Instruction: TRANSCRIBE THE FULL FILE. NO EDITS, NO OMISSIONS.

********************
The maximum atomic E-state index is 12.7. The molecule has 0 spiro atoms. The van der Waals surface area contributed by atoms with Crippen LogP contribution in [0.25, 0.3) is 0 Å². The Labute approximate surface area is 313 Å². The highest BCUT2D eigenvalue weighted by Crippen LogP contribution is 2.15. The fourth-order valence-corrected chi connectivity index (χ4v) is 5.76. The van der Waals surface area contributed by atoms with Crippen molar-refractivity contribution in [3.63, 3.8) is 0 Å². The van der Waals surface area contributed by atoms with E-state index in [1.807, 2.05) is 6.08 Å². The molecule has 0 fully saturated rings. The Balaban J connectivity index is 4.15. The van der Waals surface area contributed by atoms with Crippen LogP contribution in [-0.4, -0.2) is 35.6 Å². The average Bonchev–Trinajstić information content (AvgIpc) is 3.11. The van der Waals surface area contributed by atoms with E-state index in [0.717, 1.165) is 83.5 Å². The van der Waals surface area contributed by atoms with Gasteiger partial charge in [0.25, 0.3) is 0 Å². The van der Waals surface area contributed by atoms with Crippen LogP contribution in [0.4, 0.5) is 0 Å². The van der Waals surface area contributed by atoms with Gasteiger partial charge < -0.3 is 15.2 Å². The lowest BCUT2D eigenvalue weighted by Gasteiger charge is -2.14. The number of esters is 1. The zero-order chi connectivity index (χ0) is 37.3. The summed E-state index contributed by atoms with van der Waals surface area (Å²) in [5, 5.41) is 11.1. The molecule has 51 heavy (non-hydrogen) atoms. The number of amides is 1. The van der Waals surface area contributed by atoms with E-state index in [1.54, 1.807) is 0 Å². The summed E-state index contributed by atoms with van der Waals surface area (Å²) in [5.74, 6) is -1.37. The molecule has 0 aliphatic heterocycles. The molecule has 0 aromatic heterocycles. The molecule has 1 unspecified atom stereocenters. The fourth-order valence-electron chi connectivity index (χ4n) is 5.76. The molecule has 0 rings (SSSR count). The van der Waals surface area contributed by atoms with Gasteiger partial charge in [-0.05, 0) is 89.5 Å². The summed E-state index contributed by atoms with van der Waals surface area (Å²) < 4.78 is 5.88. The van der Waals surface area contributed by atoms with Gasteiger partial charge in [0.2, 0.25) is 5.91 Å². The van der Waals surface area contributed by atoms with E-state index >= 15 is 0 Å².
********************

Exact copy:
The maximum atomic E-state index is 12.7. The molecule has 0 spiro atoms. The van der Waals surface area contributed by atoms with Crippen LogP contribution in [0.25, 0.3) is 0 Å². The Labute approximate surface area is 313 Å². The highest BCUT2D eigenvalue weighted by Crippen LogP contribution is 2.15. The fourth-order valence-corrected chi connectivity index (χ4v) is 5.76. The van der Waals surface area contributed by atoms with Crippen molar-refractivity contribution in [3.63, 3.8) is 0 Å². The van der Waals surface area contributed by atoms with E-state index in [1.807, 2.05) is 6.08 Å². The molecule has 0 fully saturated rings. The Balaban J connectivity index is 4.15. The van der Waals surface area contributed by atoms with Crippen LogP contribution in [-0.4, -0.2) is 35.6 Å². The average Bonchev–Trinajstić information content (AvgIpc) is 3.11. The van der Waals surface area contributed by atoms with E-state index in [0.717, 1.165) is 83.5 Å². The van der Waals surface area contributed by atoms with Gasteiger partial charge in [0.25, 0.3) is 0 Å². The van der Waals surface area contributed by atoms with Crippen LogP contribution in [0.4, 0.5) is 0 Å². The van der Waals surface area contributed by atoms with Gasteiger partial charge < -0.3 is 15.2 Å². The lowest BCUT2D eigenvalue weighted by Gasteiger charge is -2.14. The number of esters is 1. The zero-order chi connectivity index (χ0) is 37.3. The summed E-state index contributed by atoms with van der Waals surface area (Å²) in [5, 5.41) is 11.1. The molecule has 51 heavy (non-hydrogen) atoms. The number of amides is 1. The van der Waals surface area contributed by atoms with E-state index in [1.54, 1.807) is 0 Å². The summed E-state index contributed by atoms with van der Waals surface area (Å²) in [5.74, 6) is -1.37. The molecule has 0 aliphatic heterocycles. The molecule has 0 aromatic heterocycles. The molecule has 1 unspecified atom stereocenters. The fourth-order valence-electron chi connectivity index (χ4n) is 5.76. The molecule has 0 rings (SSSR count). The van der Waals surface area contributed by atoms with Gasteiger partial charge in [-0.05, 0) is 89.5 Å². The summed E-state index contributed by atoms with van der Waals surface area (Å²) < 4.78 is 5.88. The van der Waals surface area contributed by atoms with Gasteiger partial charge in [0.2, 0.25) is 5.91 Å². The van der Waals surface area contributed by atoms with E-state index >= 15 is 0 Å².